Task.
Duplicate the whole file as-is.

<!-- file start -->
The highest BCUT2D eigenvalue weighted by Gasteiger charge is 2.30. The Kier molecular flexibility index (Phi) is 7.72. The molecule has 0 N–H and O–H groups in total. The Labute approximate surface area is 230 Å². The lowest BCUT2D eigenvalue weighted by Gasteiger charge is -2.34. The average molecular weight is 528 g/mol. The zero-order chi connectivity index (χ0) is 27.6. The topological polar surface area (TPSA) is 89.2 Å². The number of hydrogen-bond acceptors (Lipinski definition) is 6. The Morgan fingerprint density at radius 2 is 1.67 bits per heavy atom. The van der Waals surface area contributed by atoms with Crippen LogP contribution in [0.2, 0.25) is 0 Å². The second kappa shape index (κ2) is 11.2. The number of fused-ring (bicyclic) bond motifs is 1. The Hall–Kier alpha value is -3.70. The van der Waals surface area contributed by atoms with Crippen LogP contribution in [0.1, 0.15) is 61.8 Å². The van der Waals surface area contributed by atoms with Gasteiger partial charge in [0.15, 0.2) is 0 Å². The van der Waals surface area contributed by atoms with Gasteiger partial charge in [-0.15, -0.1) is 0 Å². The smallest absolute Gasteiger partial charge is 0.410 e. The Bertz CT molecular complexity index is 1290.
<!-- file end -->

The highest BCUT2D eigenvalue weighted by Gasteiger charge is 2.30. The Kier molecular flexibility index (Phi) is 7.72. The molecule has 0 N–H and O–H groups in total. The Labute approximate surface area is 230 Å². The lowest BCUT2D eigenvalue weighted by Gasteiger charge is -2.34. The average molecular weight is 528 g/mol. The zero-order chi connectivity index (χ0) is 27.6. The topological polar surface area (TPSA) is 89.2 Å². The number of hydrogen-bond acceptors (Lipinski definition) is 6. The Morgan fingerprint density at radius 2 is 1.67 bits per heavy atom. The van der Waals surface area contributed by atoms with Crippen LogP contribution in [0.2, 0.25) is 0 Å². The second kappa shape index (κ2) is 11.2. The number of fused-ring (bicyclic) bond motifs is 1. The Hall–Kier alpha value is -3.70. The van der Waals surface area contributed by atoms with Crippen LogP contribution in [0.1, 0.15) is 61.8 Å². The van der Waals surface area contributed by atoms with Gasteiger partial charge in [0.15, 0.2) is 0 Å². The van der Waals surface area contributed by atoms with Gasteiger partial charge in [-0.15, -0.1) is 0 Å². The smallest absolute Gasteiger partial charge is 0.410 e. The Bertz CT molecular complexity index is 1290.